wake of these political and institutional trans- favor of transit spending intended to amelio-
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formations. According to Keil and Boudreau, rate the traffic congestion and air pollution
rather than resolving basic problems of urban generated by affluent suburban commuters. In
governance in the Toronto metropolitan this sense, as both Siemiatycki and Grengs
region, neoliberalization projects have trig- indicate, neoliberalism is generating new
gered new forms of elite strategizing and forms of empowerment and disempowerment
popular resistance in key regulatory arenas within a key sphere of urban governance.
such as economic development, environmen- In her article, Liette Gilbert explores the
tal policy and transportation policy. Neolib- interplay between national immigration poli-
eralization thus reconstitutes the terrain of cies, local regulatory restructuring and socio-
political-economic governance—and social political struggle in present-day Montreal.
struggle—in the urban region as a whole. Through a sympathetic critical engagement
Meanwhile, in his study of mass transit with the film Tar Angel, Gilbert shows how
infrastructure investment in Vancouver, Matti the protagonist, a political refugee from
Siemiatycki examines the character of public Algeria, experiences the ongoing neoliberal-
planning processes in a political setting that ization of everyday life in one of Montreal’s
has embraced an enhanced role for private- growing port-of-entry immigrant neighbor-
sector actors in (formally) public-sector mega hoods. Here, the mutually reinforcing effects
projects. Grounded in claims of private-sector of neoliberal policy priorities—market liber-
efficiency and enforced through national, alization, international capital mobility, and
provincial, and local fiscal policies, the domestic welfare-state cutbacks—are clearly
promotion of private-sector initiative has led evident. For, as Gilbert underscores, migrants
to a loss of transparency within the policy- are being channeled into depressed sectors of
making process. The prioritization of private- the local economy at a time when national
sector involvement has become entrenched governments are devolving fiscal and policy-
institutionally as public-private partnerships making responsibilities to lower tiers of
have been elevated in local political discourse government. Meanwhile, anti-immigrant sen-
to a type of “best practice” in urban gover- timents are stoked by political actors who
nance. Yet, as Siemiatycki demonstrates, the cynically exploit nationalist impulses in order
shifting spending priorities associated with to shrink the public sector and to impose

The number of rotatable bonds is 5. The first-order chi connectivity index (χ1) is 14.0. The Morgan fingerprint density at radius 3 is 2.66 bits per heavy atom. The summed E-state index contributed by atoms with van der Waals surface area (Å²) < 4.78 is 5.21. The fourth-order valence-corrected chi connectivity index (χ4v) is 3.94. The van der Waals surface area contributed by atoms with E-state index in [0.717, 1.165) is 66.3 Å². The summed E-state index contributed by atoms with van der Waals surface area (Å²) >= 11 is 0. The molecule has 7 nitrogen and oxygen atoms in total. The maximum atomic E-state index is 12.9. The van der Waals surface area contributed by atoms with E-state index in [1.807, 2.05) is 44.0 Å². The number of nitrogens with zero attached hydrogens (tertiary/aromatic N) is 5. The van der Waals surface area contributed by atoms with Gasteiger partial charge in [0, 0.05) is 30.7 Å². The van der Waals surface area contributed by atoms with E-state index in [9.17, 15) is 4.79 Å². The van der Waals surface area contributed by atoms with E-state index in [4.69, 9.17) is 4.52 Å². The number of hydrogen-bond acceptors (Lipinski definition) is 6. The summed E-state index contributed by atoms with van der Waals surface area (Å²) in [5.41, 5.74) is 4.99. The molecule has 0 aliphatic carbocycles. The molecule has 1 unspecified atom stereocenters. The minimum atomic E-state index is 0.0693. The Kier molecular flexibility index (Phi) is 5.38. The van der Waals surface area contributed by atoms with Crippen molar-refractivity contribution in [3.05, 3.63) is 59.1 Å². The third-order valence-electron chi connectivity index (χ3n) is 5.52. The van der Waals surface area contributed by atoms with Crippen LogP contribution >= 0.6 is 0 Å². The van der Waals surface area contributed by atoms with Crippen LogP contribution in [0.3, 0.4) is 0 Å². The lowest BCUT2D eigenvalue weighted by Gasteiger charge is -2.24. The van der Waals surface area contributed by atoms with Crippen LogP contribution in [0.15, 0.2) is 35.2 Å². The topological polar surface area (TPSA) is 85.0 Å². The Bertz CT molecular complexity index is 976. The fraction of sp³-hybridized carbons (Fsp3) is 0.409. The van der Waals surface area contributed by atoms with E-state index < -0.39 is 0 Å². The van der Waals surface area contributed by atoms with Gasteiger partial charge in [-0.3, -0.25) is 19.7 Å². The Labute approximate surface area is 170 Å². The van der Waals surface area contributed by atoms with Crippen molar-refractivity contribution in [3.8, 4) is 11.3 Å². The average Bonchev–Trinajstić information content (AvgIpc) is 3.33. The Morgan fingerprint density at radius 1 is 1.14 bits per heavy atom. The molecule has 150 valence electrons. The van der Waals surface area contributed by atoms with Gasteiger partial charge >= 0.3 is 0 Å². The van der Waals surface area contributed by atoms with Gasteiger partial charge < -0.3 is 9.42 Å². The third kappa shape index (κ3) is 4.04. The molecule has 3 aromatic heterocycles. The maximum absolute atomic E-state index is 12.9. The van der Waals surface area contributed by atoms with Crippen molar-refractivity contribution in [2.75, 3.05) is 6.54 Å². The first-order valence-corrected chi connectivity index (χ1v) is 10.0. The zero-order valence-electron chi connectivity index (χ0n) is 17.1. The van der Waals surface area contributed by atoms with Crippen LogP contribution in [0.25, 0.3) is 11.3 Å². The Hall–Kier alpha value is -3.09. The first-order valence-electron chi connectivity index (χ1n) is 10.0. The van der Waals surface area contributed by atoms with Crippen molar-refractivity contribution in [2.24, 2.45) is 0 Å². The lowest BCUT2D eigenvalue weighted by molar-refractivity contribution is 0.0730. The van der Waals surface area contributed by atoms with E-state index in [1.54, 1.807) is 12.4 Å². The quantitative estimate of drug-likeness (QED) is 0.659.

these newly consolidated public-private part- stricter welfare eligibility rules based on
nerships are likely to result in chronic under- citizenship rather than on residency or
investment in the services upon which most economic hardship. Gilbert thus shows how
low-income commuters are dependent. Relat- the process of neoliberalization entails not
edly, Joe Grengs studies the evolution of mass only a reorientation of policy priorities, but

also a remaking of political identities as the into the spatial selectivity (see Jones 1997) of
meaning of urban and national “community” neoliberalism as a political strategy. The
is redefined. impacts of the policies highlighted in these
In their contribution, Gerda Wekerle and papers do not fall uniformly across the urban
Paul Jackson extend Neil Smith’s (1996) landscape. Rather, either implicitly or explic-
concept of the “revanchist city” to anti- itly, these policies have extremely variegated
terrorism campaigns being carried out in geographical implications insofar as they
U.S. cities. According to the authors, local differentially impact particular locations,
law-and-order policies and new urban secu- places and scales.
rity measures are being rescaled to achieve Gilbert, for example, notes that national
national security objectives in the post- immigration policies are now redirecting
September 11th era. Furthermore, the Bush immigrants away from prosperous city-
Administration’s “homeland security” initia- regions and towards laggard rural zones as a
tives have recursively shaped (and served to way of reigniting processes of regional
legitimate) local-level policing strategies that development. In so doing, Gilbert argues,
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increasingly restrict political action, as well immigration policies work to constitute a

as monitor and control population move- (more or less) captive labor pool in areas in
ments through urban space. In short, the which employers face severe labor shortages.
new “security agenda” is a strategically Likewise, Grengs shows how mass transit
selective one that has been insinuated into policies are increasingly favoring the interests
the everyday life of the city while also of suburban commuters, while low-income,
targeting radical environmental and other central-city, mass-transit-dependent resi-
social movements in the name of combating dents witness significant cutbacks in transit
“domestic terrorism.” While Wekerle and funding. Siemiatycki, meanwhile, emphasizes
Jackson frame their article primarily as an the strategic centrality of large-scale invest-
analysis of the post-9/11 security agenda, it ments in urban transportation infrastructure
can be read as an account of some of the to the establishment of neoliberalized gover-
new political and spatial strategies that are nance arrangements, such as public-private
being mobilized by neoliberalizing state partnerships. In their article, Wekerle and
institutions. Jackson show how, in the wake of the terror-
In sum, all of the contributions show how ist attacks of 9/11, anti-sprawl initiatives have
market-dominated regulatory arrangements lost momentum in the United States as decon-
and political norms are being imposed upon centrated settlement patterns are increasingly
cities across North America through a promoted as a basis for maintaining public
complex interplay of global, national and safety. At the same time, the authors illustrate
local political-economic realignments. In this a number of ways in which a new “geography
sense, they all demonstrate how supralocal of fear” is being consolidated as urban spaces
patterns of neoliberalization are being are increasingly militarized through the so-